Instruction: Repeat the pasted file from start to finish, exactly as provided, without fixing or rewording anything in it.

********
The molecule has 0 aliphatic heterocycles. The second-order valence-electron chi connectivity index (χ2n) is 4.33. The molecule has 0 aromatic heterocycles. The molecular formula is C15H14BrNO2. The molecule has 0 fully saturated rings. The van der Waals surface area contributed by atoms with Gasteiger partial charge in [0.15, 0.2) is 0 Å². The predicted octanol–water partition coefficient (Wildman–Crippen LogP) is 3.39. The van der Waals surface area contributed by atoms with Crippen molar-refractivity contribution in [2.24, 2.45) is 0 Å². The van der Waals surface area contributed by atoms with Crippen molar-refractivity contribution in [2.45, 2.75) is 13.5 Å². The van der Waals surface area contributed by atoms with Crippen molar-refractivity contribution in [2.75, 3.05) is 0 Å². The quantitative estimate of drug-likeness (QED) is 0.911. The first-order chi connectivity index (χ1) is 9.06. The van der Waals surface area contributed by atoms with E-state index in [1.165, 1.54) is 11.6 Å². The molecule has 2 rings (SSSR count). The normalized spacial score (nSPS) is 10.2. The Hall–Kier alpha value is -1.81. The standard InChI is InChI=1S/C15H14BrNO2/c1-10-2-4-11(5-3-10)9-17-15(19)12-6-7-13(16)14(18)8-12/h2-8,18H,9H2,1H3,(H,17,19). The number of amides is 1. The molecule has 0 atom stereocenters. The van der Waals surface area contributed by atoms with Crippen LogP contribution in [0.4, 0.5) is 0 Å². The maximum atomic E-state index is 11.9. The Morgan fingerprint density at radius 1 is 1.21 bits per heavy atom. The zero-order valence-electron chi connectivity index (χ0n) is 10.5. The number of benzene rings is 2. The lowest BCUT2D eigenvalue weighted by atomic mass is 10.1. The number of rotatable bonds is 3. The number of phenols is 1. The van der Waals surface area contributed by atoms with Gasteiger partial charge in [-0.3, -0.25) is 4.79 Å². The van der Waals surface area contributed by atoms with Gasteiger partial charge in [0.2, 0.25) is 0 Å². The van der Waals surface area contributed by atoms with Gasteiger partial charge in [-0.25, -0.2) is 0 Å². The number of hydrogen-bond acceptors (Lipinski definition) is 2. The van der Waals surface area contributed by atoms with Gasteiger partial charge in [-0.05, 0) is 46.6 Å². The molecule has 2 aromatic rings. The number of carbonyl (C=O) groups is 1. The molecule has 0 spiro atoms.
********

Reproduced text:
The molecule has 0 aliphatic heterocycles. The second-order valence-electron chi connectivity index (χ2n) is 4.33. The molecule has 0 aromatic heterocycles. The molecular formula is C15H14BrNO2. The molecule has 0 fully saturated rings. The van der Waals surface area contributed by atoms with Gasteiger partial charge in [0.15, 0.2) is 0 Å². The predicted octanol–water partition coefficient (Wildman–Crippen LogP) is 3.39. The van der Waals surface area contributed by atoms with Crippen molar-refractivity contribution in [2.24, 2.45) is 0 Å². The van der Waals surface area contributed by atoms with Crippen molar-refractivity contribution in [2.45, 2.75) is 13.5 Å². The van der Waals surface area contributed by atoms with Crippen molar-refractivity contribution in [2.75, 3.05) is 0 Å². The quantitative estimate of drug-likeness (QED) is 0.911. The first-order chi connectivity index (χ1) is 9.06. The van der Waals surface area contributed by atoms with E-state index in [1.165, 1.54) is 11.6 Å². The molecule has 2 rings (SSSR count). The normalized spacial score (nSPS) is 10.2. The Hall–Kier alpha value is -1.81. The standard InChI is InChI=1S/C15H14BrNO2/c1-10-2-4-11(5-3-10)9-17-15(19)12-6-7-13(16)14(18)8-12/h2-8,18H,9H2,1H3,(H,17,19). The number of amides is 1. The molecule has 0 atom stereocenters. The van der Waals surface area contributed by atoms with Crippen LogP contribution in [0.4, 0.5) is 0 Å². The maximum atomic E-state index is 11.9. The Morgan fingerprint density at radius 1 is 1.21 bits per heavy atom. The zero-order valence-electron chi connectivity index (χ0n) is 10.5. The number of benzene rings is 2. The lowest BCUT2D eigenvalue weighted by atomic mass is 10.1. The number of rotatable bonds is 3. The number of phenols is 1. The van der Waals surface area contributed by atoms with Gasteiger partial charge in [-0.3, -0.25) is 4.79 Å². The van der Waals surface area contributed by atoms with Gasteiger partial charge in [0.2, 0.25) is 0 Å². The van der Waals surface area contributed by atoms with Gasteiger partial charge in [-0.25, -0.2) is 0 Å². The number of hydrogen-bond acceptors (Lipinski definition) is 2. The van der Waals surface area contributed by atoms with Gasteiger partial charge in [-0.05, 0) is 46.6 Å². The molecule has 2 aromatic rings. The number of carbonyl (C=O) groups is 1. The molecule has 0 spiro atoms.